In Europe, it is possible to obtain a patent for a plant, provided that it meets the usual requirements of novelty and inventive step and provided that the claimed subject matter does not constitute a “plant variety”. However, essentially biological processes for the production of plants or animals are not patentable.
Issues in two pending cases at the European Patent Office resulted in questions being referred some time ago to the EPO’s Enlarged Board of Appeal for adjudication. Those questions relate to whether the prohibition of patents for essentially biological processes means that the products of such processes also cannot be patented. These are the second set of referrals to the Enlarged Board in relation to this subject matter, and the two cases are commonly referred to as Broccoli II and Tomatoes II.
The Enlarged Board has now issued its decision, and its views are summarised in the headnote for the Broccoli II case:
1. The exclusion of essentially biological processes for the production of plants in Article 53(b) EPC does not have a negative effect on the allowability of a product claim directed to plants or plant material such as plant parts.
2. (a) The fact that the process features of a product-by-process claim directed to plants or plant material other than a plant variety define an essentially biological process for the production of plants does not render the claim unallowable.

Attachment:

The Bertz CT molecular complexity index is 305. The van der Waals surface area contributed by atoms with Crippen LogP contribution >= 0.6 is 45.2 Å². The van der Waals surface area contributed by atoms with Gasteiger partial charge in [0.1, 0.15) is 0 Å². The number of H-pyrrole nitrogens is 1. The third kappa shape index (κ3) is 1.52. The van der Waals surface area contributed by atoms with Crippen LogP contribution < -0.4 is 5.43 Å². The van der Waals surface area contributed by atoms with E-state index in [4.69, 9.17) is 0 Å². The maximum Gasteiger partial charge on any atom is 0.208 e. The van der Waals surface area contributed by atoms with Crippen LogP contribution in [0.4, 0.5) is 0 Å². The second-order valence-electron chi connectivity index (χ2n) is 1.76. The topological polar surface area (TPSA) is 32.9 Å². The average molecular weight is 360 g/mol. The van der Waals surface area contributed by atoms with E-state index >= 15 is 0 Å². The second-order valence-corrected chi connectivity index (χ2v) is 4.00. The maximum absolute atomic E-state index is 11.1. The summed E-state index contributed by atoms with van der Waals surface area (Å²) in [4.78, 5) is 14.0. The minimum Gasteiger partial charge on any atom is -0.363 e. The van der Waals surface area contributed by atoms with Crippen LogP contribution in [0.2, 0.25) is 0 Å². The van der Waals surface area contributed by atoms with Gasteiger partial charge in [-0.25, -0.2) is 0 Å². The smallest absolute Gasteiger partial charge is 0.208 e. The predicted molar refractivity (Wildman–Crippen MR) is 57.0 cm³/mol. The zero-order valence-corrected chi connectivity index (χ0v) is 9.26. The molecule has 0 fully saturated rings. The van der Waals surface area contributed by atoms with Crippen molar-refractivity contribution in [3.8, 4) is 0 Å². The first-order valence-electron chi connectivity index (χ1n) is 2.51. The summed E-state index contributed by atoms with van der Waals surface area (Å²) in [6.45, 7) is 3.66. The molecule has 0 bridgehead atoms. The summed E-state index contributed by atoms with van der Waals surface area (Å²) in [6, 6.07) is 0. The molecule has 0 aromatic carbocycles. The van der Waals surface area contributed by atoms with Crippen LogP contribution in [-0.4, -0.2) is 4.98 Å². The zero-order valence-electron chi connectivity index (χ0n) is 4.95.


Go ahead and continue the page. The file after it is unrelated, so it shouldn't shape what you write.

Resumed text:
2. (b) The fact that the only method available at the filing date for generating the claimed subject-matter is an essentially biological process for the production of plants disclosed in the patent application does not render a claim directed to plants or plant material other than a plant variety unallowable.
3. In the circumstances, it is of no relevance that the protection conferred by the product claim encompasses the generation of the claimed product by means of an essentially biological process for the production of plants excluded as such under Article 53(b) EPC.
In summary, this is positive news for those seeking patent protection in Europe for new and inventive plants. Even if the process by which the plant is produced is essentially biological (and hence not patentable), the plant itself may still be patented.